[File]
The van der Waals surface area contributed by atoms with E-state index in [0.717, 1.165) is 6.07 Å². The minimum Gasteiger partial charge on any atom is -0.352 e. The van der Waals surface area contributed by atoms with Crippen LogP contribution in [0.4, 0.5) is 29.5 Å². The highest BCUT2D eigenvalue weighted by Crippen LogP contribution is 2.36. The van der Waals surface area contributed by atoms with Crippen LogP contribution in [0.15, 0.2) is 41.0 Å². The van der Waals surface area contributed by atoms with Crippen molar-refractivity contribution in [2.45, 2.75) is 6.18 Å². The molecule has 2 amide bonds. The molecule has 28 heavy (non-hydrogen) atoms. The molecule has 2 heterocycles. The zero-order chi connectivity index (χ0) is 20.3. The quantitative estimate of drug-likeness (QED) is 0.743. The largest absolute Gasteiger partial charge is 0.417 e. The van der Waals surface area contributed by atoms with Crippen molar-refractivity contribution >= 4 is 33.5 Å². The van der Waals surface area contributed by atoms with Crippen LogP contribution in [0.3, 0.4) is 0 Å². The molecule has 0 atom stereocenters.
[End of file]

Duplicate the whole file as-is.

The van der Waals surface area contributed by atoms with E-state index in [0.717, 1.165) is 6.07 Å². The minimum Gasteiger partial charge on any atom is -0.352 e. The van der Waals surface area contributed by atoms with Crippen LogP contribution in [0.4, 0.5) is 29.5 Å². The highest BCUT2D eigenvalue weighted by Crippen LogP contribution is 2.36. The van der Waals surface area contributed by atoms with Crippen LogP contribution in [0.15, 0.2) is 41.0 Å². The van der Waals surface area contributed by atoms with Crippen molar-refractivity contribution in [2.45, 2.75) is 6.18 Å². The molecule has 2 amide bonds. The molecule has 28 heavy (non-hydrogen) atoms. The molecule has 2 heterocycles. The zero-order chi connectivity index (χ0) is 20.3. The quantitative estimate of drug-likeness (QED) is 0.743. The largest absolute Gasteiger partial charge is 0.417 e. The van der Waals surface area contributed by atoms with Crippen molar-refractivity contribution >= 4 is 33.5 Å². The van der Waals surface area contributed by atoms with Crippen LogP contribution in [0.3, 0.4) is 0 Å². The molecule has 0 atom stereocenters.